Serious injury lawyer stresses importance of rehab specialists to help maximise compensation

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Serious injury lawyer stresses importance of rehab specialists to help maximise compensation

6th March 2012

A lawyer who specialises in serious injury cases has stressed the importance of ensuring case managers and rehabilitation specialists are involved in the claims process as early as possible to help maximise compensation for victims, particularly when dealing with acquired brain injury cases.

Matthew Clayton, a partner with Fentons Solicitors LLP, was speaking following a recent case in which £2.2 million in compensation was secured for a young man injured in an accident.

“The claimant was hit by a bus as he was crossing a road, sustaining a very significant head injury as a consequence,” said Matthew. “He required emergency life-saving surgery in the form of a frontal lobectomy and a sub-total temporal lobectomy. Following eight weeks’ in-patient treatment he was transferred to a rehabilitation unit, from which he was ultimately discharged into his present accommodation.”

Mr Clayton said that whilst his client’s physical difficulties were obviously severe, they were overshadowed by his cognitive problems. “His head injury led to widespread diffused damage to the brain structures,” he said. “He was left with significant deficits in his cognitive functioning and now suffers from severe short-term memory problems and requires someone to prompt him.”

Although the client has some insight into his disabilities, he is unfortunately incapable of wholly independent living. “He requires assistance with many domestic chores including cleaning, cooking and laundry and shopping. He requires a ‘buddy/support’ to enable him to plan and undertake activities, to travel safely and to engage in leisure and other pastimes,” said Mr Clayton.

The client will never return to any form of work, whether remunerative or therapeutic, and the medical consensus is that his ability to manage his financial affairs has been significantly compromised. The Claimant’s own medical experts also stated that he lacked the capacity to conduct litigation as to quantum and so a litigation friend was identified to act on his behalf.

“I immediately contacted a case manager and rehabilitation specialists, to assess and assist in drawing up list of my client’s immediate needs,” said Mr Clayton. “We could then illustrate the expenses he would incur in order to achieve the best results in his recovery and to try to place him in the position as if this accident had not occurred.”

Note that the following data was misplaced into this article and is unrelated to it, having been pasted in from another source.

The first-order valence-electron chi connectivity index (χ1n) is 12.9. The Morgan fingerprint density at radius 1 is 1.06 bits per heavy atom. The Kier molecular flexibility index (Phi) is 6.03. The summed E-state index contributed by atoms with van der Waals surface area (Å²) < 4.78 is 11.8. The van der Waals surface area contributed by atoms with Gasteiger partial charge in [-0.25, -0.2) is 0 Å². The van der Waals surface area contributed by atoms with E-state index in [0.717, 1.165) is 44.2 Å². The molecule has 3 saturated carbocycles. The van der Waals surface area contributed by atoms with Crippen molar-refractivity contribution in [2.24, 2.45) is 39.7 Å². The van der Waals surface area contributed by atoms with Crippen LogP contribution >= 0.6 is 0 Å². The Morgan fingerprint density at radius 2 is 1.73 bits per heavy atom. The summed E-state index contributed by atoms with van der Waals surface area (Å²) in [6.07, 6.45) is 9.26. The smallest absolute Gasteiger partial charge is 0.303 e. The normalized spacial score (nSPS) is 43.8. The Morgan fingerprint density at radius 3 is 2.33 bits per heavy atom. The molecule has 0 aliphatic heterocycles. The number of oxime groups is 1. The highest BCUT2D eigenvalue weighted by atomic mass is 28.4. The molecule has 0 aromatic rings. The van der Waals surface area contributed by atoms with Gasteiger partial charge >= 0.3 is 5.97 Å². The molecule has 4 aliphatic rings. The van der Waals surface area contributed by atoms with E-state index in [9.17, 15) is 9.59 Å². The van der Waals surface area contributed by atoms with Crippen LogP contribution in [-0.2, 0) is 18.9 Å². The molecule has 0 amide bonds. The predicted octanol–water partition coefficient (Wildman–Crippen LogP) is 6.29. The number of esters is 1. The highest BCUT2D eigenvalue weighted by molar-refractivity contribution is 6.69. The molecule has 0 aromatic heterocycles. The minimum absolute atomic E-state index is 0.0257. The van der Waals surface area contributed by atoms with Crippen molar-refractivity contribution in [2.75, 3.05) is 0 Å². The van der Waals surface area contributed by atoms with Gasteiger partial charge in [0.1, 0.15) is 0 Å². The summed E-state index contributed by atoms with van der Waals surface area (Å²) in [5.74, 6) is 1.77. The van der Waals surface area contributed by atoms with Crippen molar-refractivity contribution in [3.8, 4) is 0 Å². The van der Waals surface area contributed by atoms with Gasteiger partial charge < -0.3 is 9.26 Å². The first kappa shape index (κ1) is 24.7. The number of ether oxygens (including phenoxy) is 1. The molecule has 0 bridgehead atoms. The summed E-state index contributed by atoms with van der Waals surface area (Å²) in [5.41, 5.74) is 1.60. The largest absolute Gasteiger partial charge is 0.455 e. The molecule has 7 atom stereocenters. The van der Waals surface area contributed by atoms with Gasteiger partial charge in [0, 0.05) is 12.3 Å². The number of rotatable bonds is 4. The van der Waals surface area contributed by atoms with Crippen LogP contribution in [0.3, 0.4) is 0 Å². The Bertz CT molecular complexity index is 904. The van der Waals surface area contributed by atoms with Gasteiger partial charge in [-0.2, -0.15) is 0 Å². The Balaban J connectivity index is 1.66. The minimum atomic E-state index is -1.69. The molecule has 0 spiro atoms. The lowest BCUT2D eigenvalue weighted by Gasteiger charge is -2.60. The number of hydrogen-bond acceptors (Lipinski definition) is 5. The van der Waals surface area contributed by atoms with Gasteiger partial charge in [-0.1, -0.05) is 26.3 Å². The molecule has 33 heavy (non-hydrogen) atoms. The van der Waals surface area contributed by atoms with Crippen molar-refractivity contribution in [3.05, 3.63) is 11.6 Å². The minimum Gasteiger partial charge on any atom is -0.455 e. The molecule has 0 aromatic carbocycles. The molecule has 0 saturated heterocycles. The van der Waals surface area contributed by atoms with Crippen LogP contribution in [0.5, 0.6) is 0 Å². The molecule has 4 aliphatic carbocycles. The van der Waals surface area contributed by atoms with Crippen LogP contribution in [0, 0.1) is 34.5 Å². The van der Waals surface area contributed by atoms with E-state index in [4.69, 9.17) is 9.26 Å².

Negotiating the serious injury settlement
The defendant in the case only admitted liability when both parties were at the courtroom door, awaiting the beginning of a trial on the accident circumstances. Following the admission, Mr Clayton negotiated the final settlement and the matter was referred to a High Court Judge for an approval hearing.

“It was only possible for a substantial interim payment to be secured once the issue of liability had been resolved and the defendant had accepted responsibility for the accident,” said Mr Clayton. “By securing the interim payment and engaging the services of the case manager, she was able to gradually set up a regime of care from a support worker ‘buddy.’ This meant that as the case progressed, we were able to establish a system of care that was providing the best results for my client. Crucially, it also armed us with the evidence to demonstrate to the Court that this level of care was working and therefore it was important that this system be maintained in the future.”

Mr Clayton said that as part of the £2.2 million approved settlement, £1,000,000 had been attributed to future care and rehabilitation costs.

“We stress to our clients that future care costs for someone who has suffered such catastrophic injuries make up the largest proportion of any settlement,” said Mr Clayton. “What this man’s case clearly demonstrates is that securing the best care management and rehabilitative care was crucial both in the short-term as the case progressed to trial, and also when ultimately we were able to ensure that whatever the long-term effects of his brain injury are, he will be able to fund the necessary care, treatment and therapy to help him adapt and improve the quality of his life.

“My client’s recovery was hampered by the insurers’ response to the accident circumstances,” said Mr Clayton. “It was only when facing a full trial in front of a Judge that they eventually admitted liability, which in turn allowed for a substantial interim payment to be paid to the Claimant and his family to help fund the support and help he needed.

“From the perspective of defendant’s insurers, they have the best prospects of a better recovery for an injured person if they can provide an early admission of liability in a case and allow funds - for such a Case Management package, rehabilitation and support - to be put in place as early as possible. This may in turn help to reduce their eventual liability in compensation.”